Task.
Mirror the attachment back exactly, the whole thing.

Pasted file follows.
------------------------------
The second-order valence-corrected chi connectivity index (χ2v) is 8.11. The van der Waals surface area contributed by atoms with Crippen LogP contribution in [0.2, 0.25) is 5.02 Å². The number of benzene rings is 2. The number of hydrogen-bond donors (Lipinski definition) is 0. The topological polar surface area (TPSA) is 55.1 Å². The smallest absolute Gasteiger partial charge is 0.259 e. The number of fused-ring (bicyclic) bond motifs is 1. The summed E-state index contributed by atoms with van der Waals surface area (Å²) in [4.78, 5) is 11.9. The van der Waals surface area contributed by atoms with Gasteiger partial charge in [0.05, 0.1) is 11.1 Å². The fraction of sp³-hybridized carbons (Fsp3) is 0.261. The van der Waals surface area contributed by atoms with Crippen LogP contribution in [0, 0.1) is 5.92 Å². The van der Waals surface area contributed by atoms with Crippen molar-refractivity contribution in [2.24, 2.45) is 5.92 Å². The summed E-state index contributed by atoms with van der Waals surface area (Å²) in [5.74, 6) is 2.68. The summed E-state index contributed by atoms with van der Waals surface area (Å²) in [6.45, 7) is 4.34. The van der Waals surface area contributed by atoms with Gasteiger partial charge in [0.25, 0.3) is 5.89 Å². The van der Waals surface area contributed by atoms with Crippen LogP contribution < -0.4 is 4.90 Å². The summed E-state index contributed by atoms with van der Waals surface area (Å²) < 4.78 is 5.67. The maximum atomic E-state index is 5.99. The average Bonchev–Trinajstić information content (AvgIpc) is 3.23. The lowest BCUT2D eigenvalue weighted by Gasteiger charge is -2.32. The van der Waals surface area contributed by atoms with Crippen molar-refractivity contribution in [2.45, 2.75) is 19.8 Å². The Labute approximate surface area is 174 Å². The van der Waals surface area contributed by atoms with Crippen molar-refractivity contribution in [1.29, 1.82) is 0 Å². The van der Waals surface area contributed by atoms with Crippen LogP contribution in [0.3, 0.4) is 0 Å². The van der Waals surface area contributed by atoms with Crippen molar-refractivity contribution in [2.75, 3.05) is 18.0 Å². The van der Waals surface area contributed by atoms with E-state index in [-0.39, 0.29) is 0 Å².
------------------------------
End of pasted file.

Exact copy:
The second-order valence-corrected chi connectivity index (χ2v) is 8.11. The van der Waals surface area contributed by atoms with Crippen LogP contribution in [0.2, 0.25) is 5.02 Å². The number of benzene rings is 2. The number of hydrogen-bond donors (Lipinski definition) is 0. The topological polar surface area (TPSA) is 55.1 Å². The smallest absolute Gasteiger partial charge is 0.259 e. The number of fused-ring (bicyclic) bond motifs is 1. The summed E-state index contributed by atoms with van der Waals surface area (Å²) in [4.78, 5) is 11.9. The van der Waals surface area contributed by atoms with Gasteiger partial charge in [0.05, 0.1) is 11.1 Å². The fraction of sp³-hybridized carbons (Fsp3) is 0.261. The van der Waals surface area contributed by atoms with Crippen LogP contribution in [0, 0.1) is 5.92 Å². The van der Waals surface area contributed by atoms with Crippen molar-refractivity contribution in [2.24, 2.45) is 5.92 Å². The summed E-state index contributed by atoms with van der Waals surface area (Å²) in [5.74, 6) is 2.68. The summed E-state index contributed by atoms with van der Waals surface area (Å²) in [6.45, 7) is 4.34. The van der Waals surface area contributed by atoms with Gasteiger partial charge in [0.25, 0.3) is 5.89 Å². The van der Waals surface area contributed by atoms with Crippen LogP contribution < -0.4 is 4.90 Å². The summed E-state index contributed by atoms with van der Waals surface area (Å²) < 4.78 is 5.67. The maximum atomic E-state index is 5.99. The average Bonchev–Trinajstić information content (AvgIpc) is 3.23. The lowest BCUT2D eigenvalue weighted by Gasteiger charge is -2.32. The van der Waals surface area contributed by atoms with Crippen molar-refractivity contribution in [2.45, 2.75) is 19.8 Å². The Labute approximate surface area is 174 Å². The van der Waals surface area contributed by atoms with Crippen molar-refractivity contribution in [1.29, 1.82) is 0 Å². The van der Waals surface area contributed by atoms with Crippen LogP contribution in [0.3, 0.4) is 0 Å². The van der Waals surface area contributed by atoms with Crippen molar-refractivity contribution in [2.75, 3.05) is 18.0 Å². The van der Waals surface area contributed by atoms with E-state index in [-0.39, 0.29) is 0 Å².